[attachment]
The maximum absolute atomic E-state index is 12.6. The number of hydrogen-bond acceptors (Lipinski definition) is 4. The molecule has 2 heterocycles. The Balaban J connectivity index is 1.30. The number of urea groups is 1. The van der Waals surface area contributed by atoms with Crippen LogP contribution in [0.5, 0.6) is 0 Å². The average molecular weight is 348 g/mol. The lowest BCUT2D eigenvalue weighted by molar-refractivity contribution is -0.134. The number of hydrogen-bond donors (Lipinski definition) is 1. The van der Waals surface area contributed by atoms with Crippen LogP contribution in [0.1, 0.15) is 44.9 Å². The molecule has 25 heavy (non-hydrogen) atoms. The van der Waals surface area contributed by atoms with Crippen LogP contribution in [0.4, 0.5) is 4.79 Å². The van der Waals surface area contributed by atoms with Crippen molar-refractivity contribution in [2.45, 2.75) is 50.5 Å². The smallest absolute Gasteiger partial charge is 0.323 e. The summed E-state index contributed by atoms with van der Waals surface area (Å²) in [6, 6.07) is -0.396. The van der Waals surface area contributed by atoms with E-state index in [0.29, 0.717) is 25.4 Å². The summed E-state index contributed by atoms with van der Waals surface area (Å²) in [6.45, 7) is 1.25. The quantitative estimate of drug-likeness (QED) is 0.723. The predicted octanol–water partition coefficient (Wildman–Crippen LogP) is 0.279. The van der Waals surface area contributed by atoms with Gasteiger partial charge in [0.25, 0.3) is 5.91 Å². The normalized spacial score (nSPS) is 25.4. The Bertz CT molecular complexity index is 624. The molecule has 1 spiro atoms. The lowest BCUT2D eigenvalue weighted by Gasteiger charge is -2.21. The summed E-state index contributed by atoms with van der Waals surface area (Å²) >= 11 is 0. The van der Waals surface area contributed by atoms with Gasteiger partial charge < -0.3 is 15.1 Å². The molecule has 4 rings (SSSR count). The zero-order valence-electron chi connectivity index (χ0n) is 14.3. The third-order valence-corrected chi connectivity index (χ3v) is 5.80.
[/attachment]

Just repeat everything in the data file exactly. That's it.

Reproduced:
The maximum absolute atomic E-state index is 12.6. The number of hydrogen-bond acceptors (Lipinski definition) is 4. The molecule has 2 heterocycles. The Balaban J connectivity index is 1.30. The number of urea groups is 1. The van der Waals surface area contributed by atoms with Crippen LogP contribution in [0.5, 0.6) is 0 Å². The average molecular weight is 348 g/mol. The lowest BCUT2D eigenvalue weighted by molar-refractivity contribution is -0.134. The number of hydrogen-bond donors (Lipinski definition) is 1. The van der Waals surface area contributed by atoms with Crippen LogP contribution in [0.1, 0.15) is 44.9 Å². The molecule has 25 heavy (non-hydrogen) atoms. The van der Waals surface area contributed by atoms with Crippen LogP contribution in [0.4, 0.5) is 4.79 Å². The van der Waals surface area contributed by atoms with Crippen molar-refractivity contribution in [2.45, 2.75) is 50.5 Å². The smallest absolute Gasteiger partial charge is 0.323 e. The summed E-state index contributed by atoms with van der Waals surface area (Å²) in [6, 6.07) is -0.396. The van der Waals surface area contributed by atoms with E-state index in [0.29, 0.717) is 25.4 Å². The summed E-state index contributed by atoms with van der Waals surface area (Å²) in [6.45, 7) is 1.25. The quantitative estimate of drug-likeness (QED) is 0.723. The predicted octanol–water partition coefficient (Wildman–Crippen LogP) is 0.279. The van der Waals surface area contributed by atoms with Gasteiger partial charge in [0.25, 0.3) is 5.91 Å². The normalized spacial score (nSPS) is 25.4. The Bertz CT molecular complexity index is 624. The molecule has 1 spiro atoms. The lowest BCUT2D eigenvalue weighted by Gasteiger charge is -2.21. The summed E-state index contributed by atoms with van der Waals surface area (Å²) >= 11 is 0. The van der Waals surface area contributed by atoms with Gasteiger partial charge < -0.3 is 15.1 Å². The molecule has 4 rings (SSSR count). The zero-order valence-electron chi connectivity index (χ0n) is 14.3. The third-order valence-corrected chi connectivity index (χ3v) is 5.80.